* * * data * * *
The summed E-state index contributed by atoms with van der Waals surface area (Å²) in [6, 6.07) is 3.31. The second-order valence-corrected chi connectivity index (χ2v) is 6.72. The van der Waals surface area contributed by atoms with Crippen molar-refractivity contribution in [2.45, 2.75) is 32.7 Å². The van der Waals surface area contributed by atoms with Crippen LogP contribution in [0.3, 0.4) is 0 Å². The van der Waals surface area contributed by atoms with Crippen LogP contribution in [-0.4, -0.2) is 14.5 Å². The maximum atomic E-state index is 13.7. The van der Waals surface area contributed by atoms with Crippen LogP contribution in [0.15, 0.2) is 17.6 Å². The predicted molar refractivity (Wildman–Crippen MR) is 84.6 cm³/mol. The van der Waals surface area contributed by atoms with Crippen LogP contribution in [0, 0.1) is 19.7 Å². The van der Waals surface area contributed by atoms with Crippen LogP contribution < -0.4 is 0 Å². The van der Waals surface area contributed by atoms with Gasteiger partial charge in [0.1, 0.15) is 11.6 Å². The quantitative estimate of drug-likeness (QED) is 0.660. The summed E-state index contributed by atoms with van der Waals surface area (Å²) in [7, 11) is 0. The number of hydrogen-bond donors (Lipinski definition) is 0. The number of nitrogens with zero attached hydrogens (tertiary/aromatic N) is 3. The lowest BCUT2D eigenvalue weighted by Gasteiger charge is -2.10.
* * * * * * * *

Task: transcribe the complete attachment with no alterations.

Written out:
The summed E-state index contributed by atoms with van der Waals surface area (Å²) in [6, 6.07) is 3.31. The second-order valence-corrected chi connectivity index (χ2v) is 6.72. The van der Waals surface area contributed by atoms with Crippen molar-refractivity contribution in [2.45, 2.75) is 32.7 Å². The van der Waals surface area contributed by atoms with Crippen LogP contribution in [0.3, 0.4) is 0 Å². The van der Waals surface area contributed by atoms with Crippen LogP contribution in [-0.4, -0.2) is 14.5 Å². The maximum atomic E-state index is 13.7. The van der Waals surface area contributed by atoms with Crippen LogP contribution in [0.15, 0.2) is 17.6 Å². The predicted molar refractivity (Wildman–Crippen MR) is 84.6 cm³/mol. The van der Waals surface area contributed by atoms with Crippen LogP contribution in [0, 0.1) is 19.7 Å². The van der Waals surface area contributed by atoms with Crippen LogP contribution < -0.4 is 0 Å². The van der Waals surface area contributed by atoms with Gasteiger partial charge in [0.1, 0.15) is 11.6 Å². The quantitative estimate of drug-likeness (QED) is 0.660. The summed E-state index contributed by atoms with van der Waals surface area (Å²) in [7, 11) is 0. The number of hydrogen-bond donors (Lipinski definition) is 0. The number of nitrogens with zero attached hydrogens (tertiary/aromatic N) is 3. The lowest BCUT2D eigenvalue weighted by Gasteiger charge is -2.10.